sudanese-forces-fire-tear-gas-at-new-anti-coup-protests

Sudanese forces fire tear gas at new anti-coup protests

CAIRO (AP) — Sudanese security forces fired tear gas on Thursday to disperse protesters in Khartoum as thousands of people rallied again in the country’s capital and elsewhere to protest the October military coup.

Despite tightened security measures and closures of bridges and roads, protesters marched in Khartoum, beating drums and waving Sudanese flags. They chanted “Revolution! The military belong in the barracks!”

Demonstrators also hurled stones at security forces and armored police vehicles from where tear gas was fired.

The protest was preceded by a disruption of the mobile internet, according to advocacy group NetBlocs, a usual tactic employed by the generals since the Oct. 25 coup.

“Our position is clear; we are opposed to any negotiations, partnership or compromise” with the military, said Shahinaz Gamal, a protester. “We came out today to bring down this (ruling military) council and to have a civilian democratic government afterwards.”

Similar protests took place in other parts of the country, including the provinces of Kassala and West Darfur, and the coastal city of Port Sudan. Despite the internet disruption, activists posted a few videos showing masked protesters rallying under clouds of gas.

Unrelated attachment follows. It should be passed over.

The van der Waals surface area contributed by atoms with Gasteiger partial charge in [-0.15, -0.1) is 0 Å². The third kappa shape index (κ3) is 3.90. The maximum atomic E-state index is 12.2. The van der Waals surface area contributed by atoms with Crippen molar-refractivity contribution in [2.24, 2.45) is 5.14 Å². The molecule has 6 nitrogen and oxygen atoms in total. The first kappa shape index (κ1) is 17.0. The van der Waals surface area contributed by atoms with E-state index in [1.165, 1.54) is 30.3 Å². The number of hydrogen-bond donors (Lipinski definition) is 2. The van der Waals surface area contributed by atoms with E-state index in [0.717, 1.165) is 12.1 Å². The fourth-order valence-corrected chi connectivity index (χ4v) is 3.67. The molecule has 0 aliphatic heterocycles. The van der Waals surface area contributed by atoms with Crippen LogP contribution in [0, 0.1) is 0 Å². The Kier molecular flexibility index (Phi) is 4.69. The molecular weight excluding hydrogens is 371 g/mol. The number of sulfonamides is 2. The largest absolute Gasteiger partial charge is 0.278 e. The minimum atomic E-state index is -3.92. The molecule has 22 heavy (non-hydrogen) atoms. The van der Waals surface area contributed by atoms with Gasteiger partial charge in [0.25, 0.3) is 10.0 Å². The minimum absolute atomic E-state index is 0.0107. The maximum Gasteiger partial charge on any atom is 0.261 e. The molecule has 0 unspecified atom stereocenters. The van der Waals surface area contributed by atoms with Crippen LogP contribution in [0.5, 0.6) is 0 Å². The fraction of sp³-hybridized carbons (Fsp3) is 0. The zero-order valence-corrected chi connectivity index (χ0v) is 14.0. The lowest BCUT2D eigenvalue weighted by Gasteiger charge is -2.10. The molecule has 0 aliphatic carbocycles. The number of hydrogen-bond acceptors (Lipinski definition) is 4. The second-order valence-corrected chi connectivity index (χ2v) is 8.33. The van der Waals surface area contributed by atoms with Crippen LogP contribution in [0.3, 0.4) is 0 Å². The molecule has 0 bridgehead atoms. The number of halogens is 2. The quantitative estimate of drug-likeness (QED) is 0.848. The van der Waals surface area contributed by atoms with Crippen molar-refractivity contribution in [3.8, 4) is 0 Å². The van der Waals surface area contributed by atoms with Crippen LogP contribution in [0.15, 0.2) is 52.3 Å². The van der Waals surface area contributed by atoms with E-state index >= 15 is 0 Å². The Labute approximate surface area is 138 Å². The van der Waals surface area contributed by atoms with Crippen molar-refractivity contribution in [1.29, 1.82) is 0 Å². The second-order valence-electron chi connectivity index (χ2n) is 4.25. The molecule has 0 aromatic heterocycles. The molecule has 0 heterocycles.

The October military takeover upended a fragile planned transition to democratic rule and led to relentless street demonstrations across Sudan. At least 47 people have been killed and hundreds wounded in protests triggered by the coup, according to a tally by a Sudanese medical group.

Prime Minister Abdalla Hamdok, a former U.N. official seen as the civilian face of Sudan’s transitional government, was reinstated last month amid international pressure in a deal that calls for an independent technocratic Cabinet under military oversight led by him.

That deal, however, was rejected by the pro-democracy movement, which insists that power be handed over to a fully civilian government tasked with leading the transition.